Q&A: NearForm CCO Larry Breen on contacting-tracing apps

Contact-tracing apps have long been touted as the key to getting coronavirus infection rates under control – and remote workers safely back to the office. But few of the apps have been successful so far. NearForm's Larry Breen explained the challenges of getting to success.

COVID-19 contact tracing app
Leo Patrizi / Getty Images

Since the outbreak of COVID-19, governments around the world have highlighted the importance of contact-tracing apps to monitor infection levels, let people know when they may have been exposed and as a pre-cursor to a safe return to the office.

However, getting a contact-tracing app right is not easy – just look at the British government’s lengthy (and expensive) failed first attempt to launch an app in England as evidence. From privacy concerns to issues around centralized vs decentralized models, there have been few countries to release an app that was both successful and had widespread adoption.

One company that's been working to build functioning contact-tracing apps is NearForm, which has offices in Dublin, London and New York City and says it's in the “accelerated solution delivery business." While the nine-year-old company has previously worked with heavy hitters such as Netflix, Uber, Walmart and IKEA, it recently turned its attention to working with governments and health services to develop apps for nation-wide track and trace programs.

NearForm CCO Larry Breen LinkedIn

NearFormChief Commercial Officer Larry Breen.

On Sept. 10, Scotland launched its NearForm-built "Protect Scotland’ app," which saw 600,000 downloads over a 24 hour period. (That number now stands at over 1 million.) NearForm has seen similar levels of success in other countries its worked with; around half the population of Gibraltar has downloaded its "BEAT Covid Gibraltar" app since it launched June 18 and the Republic of Ireland saw over a million downloads of its contact tracing app within two days of its July 7 launch.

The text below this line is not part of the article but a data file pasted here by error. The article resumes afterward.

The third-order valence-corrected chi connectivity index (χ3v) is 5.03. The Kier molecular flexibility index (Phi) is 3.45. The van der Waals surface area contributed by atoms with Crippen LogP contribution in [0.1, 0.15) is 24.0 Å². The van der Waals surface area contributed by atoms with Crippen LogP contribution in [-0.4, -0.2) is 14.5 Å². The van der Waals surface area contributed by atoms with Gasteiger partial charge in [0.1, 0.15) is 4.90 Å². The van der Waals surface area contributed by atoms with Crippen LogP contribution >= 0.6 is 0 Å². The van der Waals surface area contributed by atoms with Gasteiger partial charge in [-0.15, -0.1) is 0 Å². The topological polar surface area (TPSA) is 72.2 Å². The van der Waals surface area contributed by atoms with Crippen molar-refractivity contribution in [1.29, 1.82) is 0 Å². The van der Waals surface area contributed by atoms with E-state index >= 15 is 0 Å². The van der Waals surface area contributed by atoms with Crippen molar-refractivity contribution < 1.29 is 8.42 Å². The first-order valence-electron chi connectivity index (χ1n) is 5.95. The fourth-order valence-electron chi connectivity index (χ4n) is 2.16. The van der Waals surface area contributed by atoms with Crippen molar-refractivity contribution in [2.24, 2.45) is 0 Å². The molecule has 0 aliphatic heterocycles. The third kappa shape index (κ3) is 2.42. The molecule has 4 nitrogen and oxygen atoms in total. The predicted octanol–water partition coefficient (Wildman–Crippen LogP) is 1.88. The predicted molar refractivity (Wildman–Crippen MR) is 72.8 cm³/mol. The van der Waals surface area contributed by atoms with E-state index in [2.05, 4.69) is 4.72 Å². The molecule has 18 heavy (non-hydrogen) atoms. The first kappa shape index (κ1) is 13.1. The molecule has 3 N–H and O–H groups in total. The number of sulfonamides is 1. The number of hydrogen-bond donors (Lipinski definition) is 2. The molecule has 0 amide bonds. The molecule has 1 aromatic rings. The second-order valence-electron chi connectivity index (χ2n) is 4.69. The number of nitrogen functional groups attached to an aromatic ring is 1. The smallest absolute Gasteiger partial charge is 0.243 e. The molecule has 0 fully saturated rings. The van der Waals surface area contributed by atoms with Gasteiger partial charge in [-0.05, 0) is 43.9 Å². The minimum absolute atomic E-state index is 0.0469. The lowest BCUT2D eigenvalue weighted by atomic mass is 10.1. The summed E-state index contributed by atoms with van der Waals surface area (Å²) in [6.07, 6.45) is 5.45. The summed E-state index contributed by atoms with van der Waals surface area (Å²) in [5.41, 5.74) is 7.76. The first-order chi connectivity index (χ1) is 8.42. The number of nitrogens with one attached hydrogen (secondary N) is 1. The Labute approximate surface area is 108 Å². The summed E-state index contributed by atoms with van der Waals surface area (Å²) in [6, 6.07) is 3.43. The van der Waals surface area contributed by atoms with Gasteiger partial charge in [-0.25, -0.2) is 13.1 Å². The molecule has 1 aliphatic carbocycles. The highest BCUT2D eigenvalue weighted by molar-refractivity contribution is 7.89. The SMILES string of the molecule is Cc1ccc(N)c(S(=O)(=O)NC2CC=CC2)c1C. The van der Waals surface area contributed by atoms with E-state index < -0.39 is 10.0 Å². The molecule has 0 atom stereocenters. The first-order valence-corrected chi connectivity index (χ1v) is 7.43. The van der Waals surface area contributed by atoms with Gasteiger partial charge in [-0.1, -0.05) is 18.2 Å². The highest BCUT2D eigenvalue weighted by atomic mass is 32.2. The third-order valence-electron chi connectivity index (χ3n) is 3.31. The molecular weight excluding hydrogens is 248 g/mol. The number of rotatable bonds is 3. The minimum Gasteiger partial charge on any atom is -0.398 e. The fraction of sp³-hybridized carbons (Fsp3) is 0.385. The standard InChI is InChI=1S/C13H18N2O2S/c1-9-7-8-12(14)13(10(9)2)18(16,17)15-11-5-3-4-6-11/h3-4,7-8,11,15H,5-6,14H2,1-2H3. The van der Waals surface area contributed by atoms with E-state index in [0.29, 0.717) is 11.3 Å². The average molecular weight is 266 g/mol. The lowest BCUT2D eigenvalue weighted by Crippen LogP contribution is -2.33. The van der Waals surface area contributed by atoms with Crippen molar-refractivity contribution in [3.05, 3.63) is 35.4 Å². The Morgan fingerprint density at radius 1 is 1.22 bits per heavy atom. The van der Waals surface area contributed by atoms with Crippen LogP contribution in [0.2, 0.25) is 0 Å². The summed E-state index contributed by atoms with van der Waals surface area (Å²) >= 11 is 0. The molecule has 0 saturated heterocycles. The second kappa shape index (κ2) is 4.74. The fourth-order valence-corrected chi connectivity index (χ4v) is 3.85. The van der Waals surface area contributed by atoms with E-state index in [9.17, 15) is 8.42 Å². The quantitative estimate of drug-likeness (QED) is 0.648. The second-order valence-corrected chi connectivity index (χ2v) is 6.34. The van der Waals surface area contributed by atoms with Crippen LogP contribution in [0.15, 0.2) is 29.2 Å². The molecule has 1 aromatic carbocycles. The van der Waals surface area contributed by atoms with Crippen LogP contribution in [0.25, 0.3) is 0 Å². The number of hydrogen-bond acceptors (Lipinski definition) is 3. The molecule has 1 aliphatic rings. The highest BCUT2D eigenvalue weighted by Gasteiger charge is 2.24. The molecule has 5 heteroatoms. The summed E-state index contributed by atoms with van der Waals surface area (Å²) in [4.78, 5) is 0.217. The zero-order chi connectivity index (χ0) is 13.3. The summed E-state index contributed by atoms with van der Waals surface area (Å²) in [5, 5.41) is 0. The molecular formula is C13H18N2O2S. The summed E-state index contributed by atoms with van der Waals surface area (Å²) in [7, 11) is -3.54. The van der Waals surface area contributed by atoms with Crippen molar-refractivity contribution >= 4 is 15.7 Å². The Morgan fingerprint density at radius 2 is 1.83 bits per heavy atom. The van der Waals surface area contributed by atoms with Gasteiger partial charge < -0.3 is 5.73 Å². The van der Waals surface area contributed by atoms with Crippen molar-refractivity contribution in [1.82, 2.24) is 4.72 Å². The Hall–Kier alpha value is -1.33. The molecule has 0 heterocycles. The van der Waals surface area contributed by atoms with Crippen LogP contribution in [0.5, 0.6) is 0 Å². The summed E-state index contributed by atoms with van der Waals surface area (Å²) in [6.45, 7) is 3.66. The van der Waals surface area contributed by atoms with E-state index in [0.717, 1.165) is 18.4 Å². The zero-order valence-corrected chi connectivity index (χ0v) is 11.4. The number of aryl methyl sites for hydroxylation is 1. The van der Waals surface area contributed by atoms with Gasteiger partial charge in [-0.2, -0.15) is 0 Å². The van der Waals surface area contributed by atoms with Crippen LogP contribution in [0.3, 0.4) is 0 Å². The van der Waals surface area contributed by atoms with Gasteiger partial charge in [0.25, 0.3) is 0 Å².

Larry Breen, Chief Commercial Officer at NearForm, talked about what goes into building a successful contact-tracing app, the importance of user trust and the challenges his company encountered along the way.

This interview has been lightly edited for length and clarity.

How did NearForm become involved in developing contact tracing apps?

"NearForm builds very large-scale, highly secure, highly performant solutions, typically for the enterprise. When COVID came along, the health authority in Ireland identified the need for a COVID Digital contact tracing app. They were looking at the market and the different options out there and NearForm, with our reputation and being well known within the industry, became an obvious candidate.

"We have that enterprise scale but also – and this is key for COVID-19 – we are able to move extremely quickly. So, HSE (the Health Service Executive, responsible for the provision of health services for everyone living in Ireland) rang us up on a Saturday morning back in early March and said: ‘This is the outline of what we need to achieve, is it something that NearForm could support us with?’ We said, ‘yes’, spun up a team that evening and 10 days later we delivered the first app to them."

Can you talk through the process of developing the app?